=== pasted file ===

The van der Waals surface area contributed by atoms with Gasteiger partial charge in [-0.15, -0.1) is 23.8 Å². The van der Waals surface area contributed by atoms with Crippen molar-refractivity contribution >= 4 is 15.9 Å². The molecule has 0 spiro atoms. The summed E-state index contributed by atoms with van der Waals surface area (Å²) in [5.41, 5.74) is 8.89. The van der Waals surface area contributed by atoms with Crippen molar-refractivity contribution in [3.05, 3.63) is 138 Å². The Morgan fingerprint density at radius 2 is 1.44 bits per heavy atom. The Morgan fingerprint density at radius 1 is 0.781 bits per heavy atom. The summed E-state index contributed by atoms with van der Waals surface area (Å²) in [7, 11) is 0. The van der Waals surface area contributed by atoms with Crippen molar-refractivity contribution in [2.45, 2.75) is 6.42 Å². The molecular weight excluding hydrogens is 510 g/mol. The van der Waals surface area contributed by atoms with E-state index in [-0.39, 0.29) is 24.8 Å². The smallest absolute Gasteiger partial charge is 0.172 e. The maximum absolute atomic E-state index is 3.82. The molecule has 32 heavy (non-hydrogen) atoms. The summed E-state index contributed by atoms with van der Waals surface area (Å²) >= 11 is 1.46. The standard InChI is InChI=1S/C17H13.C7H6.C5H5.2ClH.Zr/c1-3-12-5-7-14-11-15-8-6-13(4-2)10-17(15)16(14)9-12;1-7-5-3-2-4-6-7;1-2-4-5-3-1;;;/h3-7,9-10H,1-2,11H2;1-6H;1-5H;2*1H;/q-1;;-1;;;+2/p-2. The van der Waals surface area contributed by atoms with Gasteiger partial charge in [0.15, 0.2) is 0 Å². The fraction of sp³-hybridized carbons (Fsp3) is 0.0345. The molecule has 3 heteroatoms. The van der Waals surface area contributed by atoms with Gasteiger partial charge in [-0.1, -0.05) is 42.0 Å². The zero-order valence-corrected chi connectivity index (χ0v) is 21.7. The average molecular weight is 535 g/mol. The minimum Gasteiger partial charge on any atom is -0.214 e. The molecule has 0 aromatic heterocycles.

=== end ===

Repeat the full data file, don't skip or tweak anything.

The van der Waals surface area contributed by atoms with Gasteiger partial charge in [-0.15, -0.1) is 23.8 Å². The van der Waals surface area contributed by atoms with Crippen molar-refractivity contribution >= 4 is 15.9 Å². The molecule has 0 spiro atoms. The summed E-state index contributed by atoms with van der Waals surface area (Å²) in [5.41, 5.74) is 8.89. The van der Waals surface area contributed by atoms with Crippen molar-refractivity contribution in [3.05, 3.63) is 138 Å². The Morgan fingerprint density at radius 2 is 1.44 bits per heavy atom. The Morgan fingerprint density at radius 1 is 0.781 bits per heavy atom. The summed E-state index contributed by atoms with van der Waals surface area (Å²) in [7, 11) is 0. The van der Waals surface area contributed by atoms with Crippen molar-refractivity contribution in [2.45, 2.75) is 6.42 Å². The molecular weight excluding hydrogens is 510 g/mol. The van der Waals surface area contributed by atoms with E-state index in [-0.39, 0.29) is 24.8 Å². The smallest absolute Gasteiger partial charge is 0.172 e. The maximum absolute atomic E-state index is 3.82. The molecule has 32 heavy (non-hydrogen) atoms. The summed E-state index contributed by atoms with van der Waals surface area (Å²) >= 11 is 1.46. The standard InChI is InChI=1S/C17H13.C7H6.C5H5.2ClH.Zr/c1-3-12-5-7-14-11-15-8-6-13(4-2)10-17(15)16(14)9-12;1-7-5-3-2-4-6-7;1-2-4-5-3-1;;;/h3-7,9-10H,1-2,11H2;1-6H;1-5H;2*1H;/q-1;;-1;;;+2/p-2. The van der Waals surface area contributed by atoms with Gasteiger partial charge in [0.15, 0.2) is 0 Å². The fraction of sp³-hybridized carbons (Fsp3) is 0.0345. The molecule has 3 heteroatoms. The van der Waals surface area contributed by atoms with Gasteiger partial charge in [-0.1, -0.05) is 42.0 Å². The zero-order valence-corrected chi connectivity index (χ0v) is 21.7. The average molecular weight is 535 g/mol. The minimum Gasteiger partial charge on any atom is -0.214 e. The molecule has 0 aromatic heterocycles.